Armstrong, Nebraska breeze by Minnesota 48-25
MINNEAPOLIS (AP) Nebraska was reeling from four losses already this fall on the opponent's final offensive play, stirring up angst among the proud program's ardent fans just halfway into coach Mike Riley's first season.
This was quite the recovery - and the sigh of relief.
Tommy Armstrong Jr. bounced back from a pair of bad performances to start Big Ten play, passing for 261 yards and three touchdowns to start the salvaging of Nebraska's season and steer a 48-25 victory over Minnesota on Saturday.
''Hey, let's just have fun. Let's make a statement. Everybody's counting us out,'' Armstrong said, describing the team's mentality.
Terrell Newby rushed for 116 yards and two first-half scores on just 13 carries for the Cornhuskers (3-4, 1-2), who pummeled the Golden Gophers (4-3, 1-2) on the line of scrimmage after the opposite occurred the last two matchups.
''It was one of those things,'' Minnesota coach Jerry Kill said. ''We weren't moving them.''
Nebraska predictably had plenty of fans on hand, with the two campuses a six-hour drive apart. Red hats, jackets and jerseys were packing the corners of the upper deck, interspersed throughout the lower bowl and spotted all over the Twin Cities this weekend. They had most of the stadium to themselves to chant ''Go Big Red!'' to their heart's content by the end, with the frustrated home crowd largely emptied out.
''I'm really happy for everybody involved here, the coaches, the players and our fans,'' Riley said. ''I've said all along: They're the greatest in the world. All they want to do is win, and we all certainly understand that.''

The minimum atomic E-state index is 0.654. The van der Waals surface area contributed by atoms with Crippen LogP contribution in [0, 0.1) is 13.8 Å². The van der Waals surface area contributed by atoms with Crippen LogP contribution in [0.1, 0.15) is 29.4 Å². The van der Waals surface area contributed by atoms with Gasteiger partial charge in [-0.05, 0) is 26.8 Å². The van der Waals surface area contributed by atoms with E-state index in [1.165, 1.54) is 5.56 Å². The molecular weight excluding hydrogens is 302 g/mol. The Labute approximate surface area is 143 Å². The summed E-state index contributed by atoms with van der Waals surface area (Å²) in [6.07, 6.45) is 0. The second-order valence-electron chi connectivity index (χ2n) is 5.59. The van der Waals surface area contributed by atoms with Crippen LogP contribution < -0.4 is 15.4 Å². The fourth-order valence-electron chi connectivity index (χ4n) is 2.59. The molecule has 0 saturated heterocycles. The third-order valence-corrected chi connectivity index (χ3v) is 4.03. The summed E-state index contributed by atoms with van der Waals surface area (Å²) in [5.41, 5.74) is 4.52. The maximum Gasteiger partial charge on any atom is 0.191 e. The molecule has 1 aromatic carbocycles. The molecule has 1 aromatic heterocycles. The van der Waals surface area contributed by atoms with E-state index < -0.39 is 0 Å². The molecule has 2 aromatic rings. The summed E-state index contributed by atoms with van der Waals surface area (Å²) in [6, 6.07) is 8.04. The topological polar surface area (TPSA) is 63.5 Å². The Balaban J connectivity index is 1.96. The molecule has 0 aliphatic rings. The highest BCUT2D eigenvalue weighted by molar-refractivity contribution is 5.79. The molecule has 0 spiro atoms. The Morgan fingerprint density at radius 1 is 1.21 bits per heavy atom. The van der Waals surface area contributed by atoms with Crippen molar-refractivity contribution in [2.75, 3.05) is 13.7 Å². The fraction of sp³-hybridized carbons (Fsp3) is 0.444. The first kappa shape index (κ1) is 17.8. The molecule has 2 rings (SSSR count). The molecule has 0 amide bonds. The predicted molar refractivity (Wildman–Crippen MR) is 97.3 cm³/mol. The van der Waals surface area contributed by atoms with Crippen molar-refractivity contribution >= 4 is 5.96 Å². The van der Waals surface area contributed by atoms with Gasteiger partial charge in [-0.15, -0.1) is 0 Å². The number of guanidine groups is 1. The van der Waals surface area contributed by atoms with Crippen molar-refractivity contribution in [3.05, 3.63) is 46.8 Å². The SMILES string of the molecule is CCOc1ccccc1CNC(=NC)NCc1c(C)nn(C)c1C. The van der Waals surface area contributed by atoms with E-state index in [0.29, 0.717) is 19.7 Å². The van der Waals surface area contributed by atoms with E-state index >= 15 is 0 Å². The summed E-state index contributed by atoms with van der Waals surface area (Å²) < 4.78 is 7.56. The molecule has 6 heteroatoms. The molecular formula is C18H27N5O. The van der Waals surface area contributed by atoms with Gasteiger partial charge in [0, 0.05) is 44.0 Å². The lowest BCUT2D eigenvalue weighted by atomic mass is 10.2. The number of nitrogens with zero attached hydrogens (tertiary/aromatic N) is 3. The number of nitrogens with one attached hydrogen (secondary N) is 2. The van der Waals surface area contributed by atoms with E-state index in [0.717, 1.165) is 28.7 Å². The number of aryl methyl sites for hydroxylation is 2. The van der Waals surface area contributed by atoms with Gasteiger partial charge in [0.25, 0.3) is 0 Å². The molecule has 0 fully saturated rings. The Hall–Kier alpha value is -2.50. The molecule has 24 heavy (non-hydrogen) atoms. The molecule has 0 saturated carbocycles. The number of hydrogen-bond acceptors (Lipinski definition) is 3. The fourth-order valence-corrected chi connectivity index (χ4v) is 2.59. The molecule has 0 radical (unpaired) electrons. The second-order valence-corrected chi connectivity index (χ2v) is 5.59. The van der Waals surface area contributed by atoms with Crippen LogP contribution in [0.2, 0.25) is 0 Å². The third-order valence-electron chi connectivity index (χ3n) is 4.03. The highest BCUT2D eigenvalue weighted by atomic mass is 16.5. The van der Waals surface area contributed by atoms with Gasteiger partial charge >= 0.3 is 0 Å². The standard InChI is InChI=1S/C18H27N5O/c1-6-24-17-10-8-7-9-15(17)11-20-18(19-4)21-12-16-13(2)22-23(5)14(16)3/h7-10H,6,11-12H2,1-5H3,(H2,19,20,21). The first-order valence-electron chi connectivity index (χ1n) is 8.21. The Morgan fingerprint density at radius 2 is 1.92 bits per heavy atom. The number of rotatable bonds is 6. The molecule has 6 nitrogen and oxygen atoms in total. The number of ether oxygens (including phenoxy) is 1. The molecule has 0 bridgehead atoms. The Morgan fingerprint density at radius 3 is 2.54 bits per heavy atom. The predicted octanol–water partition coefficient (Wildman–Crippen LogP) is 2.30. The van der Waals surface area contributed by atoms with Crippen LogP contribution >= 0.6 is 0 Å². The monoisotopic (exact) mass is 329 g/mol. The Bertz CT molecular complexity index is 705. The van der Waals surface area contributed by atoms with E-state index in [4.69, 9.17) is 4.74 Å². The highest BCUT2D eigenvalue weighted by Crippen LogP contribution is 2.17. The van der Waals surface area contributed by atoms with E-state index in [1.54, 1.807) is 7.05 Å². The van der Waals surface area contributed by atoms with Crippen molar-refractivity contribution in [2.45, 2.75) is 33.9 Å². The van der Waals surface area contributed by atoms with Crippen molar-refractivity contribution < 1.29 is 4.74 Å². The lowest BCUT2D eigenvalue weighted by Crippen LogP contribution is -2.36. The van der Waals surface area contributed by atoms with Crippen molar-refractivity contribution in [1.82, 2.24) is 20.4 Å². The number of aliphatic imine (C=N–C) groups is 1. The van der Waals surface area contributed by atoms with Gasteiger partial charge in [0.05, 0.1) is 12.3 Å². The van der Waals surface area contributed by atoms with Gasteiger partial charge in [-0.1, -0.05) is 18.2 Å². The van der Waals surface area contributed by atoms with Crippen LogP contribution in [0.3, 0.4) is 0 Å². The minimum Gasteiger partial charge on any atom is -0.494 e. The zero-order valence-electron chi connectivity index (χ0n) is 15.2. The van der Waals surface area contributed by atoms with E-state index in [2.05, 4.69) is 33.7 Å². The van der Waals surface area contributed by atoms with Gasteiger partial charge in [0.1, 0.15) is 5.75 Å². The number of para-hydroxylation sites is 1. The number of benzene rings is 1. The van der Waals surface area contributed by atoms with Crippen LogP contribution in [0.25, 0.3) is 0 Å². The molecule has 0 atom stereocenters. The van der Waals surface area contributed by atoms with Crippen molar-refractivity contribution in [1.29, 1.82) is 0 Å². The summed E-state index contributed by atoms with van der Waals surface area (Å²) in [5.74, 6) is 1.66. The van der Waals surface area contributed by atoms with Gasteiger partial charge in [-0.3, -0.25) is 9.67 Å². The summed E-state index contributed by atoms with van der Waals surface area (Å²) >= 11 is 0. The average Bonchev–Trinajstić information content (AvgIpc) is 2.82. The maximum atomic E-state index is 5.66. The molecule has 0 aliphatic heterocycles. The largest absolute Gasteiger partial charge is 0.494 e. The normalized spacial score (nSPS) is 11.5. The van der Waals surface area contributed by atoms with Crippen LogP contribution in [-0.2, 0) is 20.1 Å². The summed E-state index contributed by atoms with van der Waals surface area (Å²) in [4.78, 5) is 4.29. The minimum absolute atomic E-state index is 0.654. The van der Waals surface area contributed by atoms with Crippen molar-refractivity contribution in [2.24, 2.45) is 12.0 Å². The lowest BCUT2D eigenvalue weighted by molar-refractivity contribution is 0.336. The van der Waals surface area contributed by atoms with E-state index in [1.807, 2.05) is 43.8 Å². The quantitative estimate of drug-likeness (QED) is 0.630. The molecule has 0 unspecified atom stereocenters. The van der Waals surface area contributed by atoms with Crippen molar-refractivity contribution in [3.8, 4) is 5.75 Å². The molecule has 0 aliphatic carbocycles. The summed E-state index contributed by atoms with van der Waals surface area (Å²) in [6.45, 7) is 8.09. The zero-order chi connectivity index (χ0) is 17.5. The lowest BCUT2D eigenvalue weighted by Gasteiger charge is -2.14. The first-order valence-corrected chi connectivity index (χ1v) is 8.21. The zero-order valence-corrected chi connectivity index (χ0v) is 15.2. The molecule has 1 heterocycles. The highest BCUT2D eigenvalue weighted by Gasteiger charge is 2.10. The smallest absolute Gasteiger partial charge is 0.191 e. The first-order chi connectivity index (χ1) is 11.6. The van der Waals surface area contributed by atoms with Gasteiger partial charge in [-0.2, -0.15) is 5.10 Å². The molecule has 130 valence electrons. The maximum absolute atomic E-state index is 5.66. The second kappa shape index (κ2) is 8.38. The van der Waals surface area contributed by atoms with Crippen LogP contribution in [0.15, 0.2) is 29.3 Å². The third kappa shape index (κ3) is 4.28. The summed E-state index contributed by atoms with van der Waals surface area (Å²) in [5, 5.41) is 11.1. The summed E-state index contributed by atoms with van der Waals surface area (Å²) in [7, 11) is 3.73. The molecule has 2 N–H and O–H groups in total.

Mitch Leidner did his best to keep Minnesota competitive against Nebraska's FBS-worst pass defense with career bests in completions (26) and yards (301). He threw two late interceptions, one that was returned by Joshua Kalu for a 41-yard touchdown, after passing for one touchdown and running for another.
K.J. Maye had 94 yards receiving and a 7-yard touchdown run, but the Huskers were ready for just about everybody else.
''With what we've been through this year, it feels good to get a win,'' Newby said.
The troubling trend for the Gophers was that Leidner was as sharp as he's ever been, completing 16 of 17 passes for 156 yards in the first half, but they still got blown out. After scoring on the opening drive, their first touchdown in the first quarter this season, they let the Huskers tie the game in three plays when Newby galloped through a gaping hole in the middle and bounced outside for a 69-yard scoring scamper.
After rushing for 271 yards in a victory over Nebraska here two years ago and 281 yards in a win in Lincoln last season, Minnesota was stymied for 65 yards on 26 attempts with defensive tackles Maliek Collins and Vincent Valentine doing plenty of damage inside.
''It was just us a physical mentality we brought to the game,'' said Collins, who mentioned the 281 yards from last year as motivation.
Alonzo Moore, Cethan Carter and De'Mornay Pierson-El were the touchdown targets by Armstrong, who completed only 36 percent of his passes for a total of 234 yards in losses to Illinois and Wisconsin the last two weeks.
Pierson-El, who fumbled near the goal line in the closing minutes of Minnesota's 28-24 win at Nebraska last year, missed the first four games with a foot injury. He had a 42-yard punt return and the catch of the game in the corner of the end zone early in the fourth quarter when he tipped the ball to himself between two defensive backs.
Carter's reach to push the ball over the pylon in the third quarter marked the end of a 99-yard march in 10 plays by the Huskers, the defining stretch against an injury-affected Gophers defense that had been so good this season and the last two.
''It's frustrating, looking at our goals that we set early on in the season and looking where we're at now, but it's just part of the game,'' Leidner said. ''Things like this just happen, and you've just got to be able to keep fighting back.''